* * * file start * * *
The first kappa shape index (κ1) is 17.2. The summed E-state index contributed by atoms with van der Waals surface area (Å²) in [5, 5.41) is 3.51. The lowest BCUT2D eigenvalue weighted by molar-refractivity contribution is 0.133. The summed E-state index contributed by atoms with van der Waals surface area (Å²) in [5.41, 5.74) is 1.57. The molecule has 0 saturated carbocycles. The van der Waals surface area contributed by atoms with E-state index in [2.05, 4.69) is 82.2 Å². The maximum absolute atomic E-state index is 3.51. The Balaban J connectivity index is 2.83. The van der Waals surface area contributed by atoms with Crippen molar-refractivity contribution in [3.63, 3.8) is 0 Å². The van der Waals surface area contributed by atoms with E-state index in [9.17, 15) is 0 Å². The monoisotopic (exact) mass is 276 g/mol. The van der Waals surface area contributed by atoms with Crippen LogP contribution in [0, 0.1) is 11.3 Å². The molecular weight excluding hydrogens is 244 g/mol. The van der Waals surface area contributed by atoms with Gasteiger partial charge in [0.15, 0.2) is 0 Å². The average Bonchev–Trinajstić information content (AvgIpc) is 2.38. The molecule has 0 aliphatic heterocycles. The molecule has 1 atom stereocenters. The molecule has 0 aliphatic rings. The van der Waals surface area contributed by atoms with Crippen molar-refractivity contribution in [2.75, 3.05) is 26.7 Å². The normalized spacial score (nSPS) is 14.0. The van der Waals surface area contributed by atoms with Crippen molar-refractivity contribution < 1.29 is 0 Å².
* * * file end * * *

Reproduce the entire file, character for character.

The first kappa shape index (κ1) is 17.2. The summed E-state index contributed by atoms with van der Waals surface area (Å²) in [5, 5.41) is 3.51. The lowest BCUT2D eigenvalue weighted by molar-refractivity contribution is 0.133. The summed E-state index contributed by atoms with van der Waals surface area (Å²) in [5.41, 5.74) is 1.57. The molecule has 0 saturated carbocycles. The van der Waals surface area contributed by atoms with E-state index in [2.05, 4.69) is 82.2 Å². The maximum absolute atomic E-state index is 3.51. The Balaban J connectivity index is 2.83. The van der Waals surface area contributed by atoms with Crippen molar-refractivity contribution in [3.63, 3.8) is 0 Å². The van der Waals surface area contributed by atoms with E-state index in [9.17, 15) is 0 Å². The monoisotopic (exact) mass is 276 g/mol. The van der Waals surface area contributed by atoms with Crippen LogP contribution in [0, 0.1) is 11.3 Å². The molecular weight excluding hydrogens is 244 g/mol. The van der Waals surface area contributed by atoms with Gasteiger partial charge in [0.15, 0.2) is 0 Å². The average Bonchev–Trinajstić information content (AvgIpc) is 2.38. The molecule has 0 aliphatic heterocycles. The molecule has 1 atom stereocenters. The molecule has 0 aliphatic rings. The van der Waals surface area contributed by atoms with Crippen molar-refractivity contribution in [2.75, 3.05) is 26.7 Å². The normalized spacial score (nSPS) is 14.0. The van der Waals surface area contributed by atoms with Crippen molar-refractivity contribution < 1.29 is 0 Å².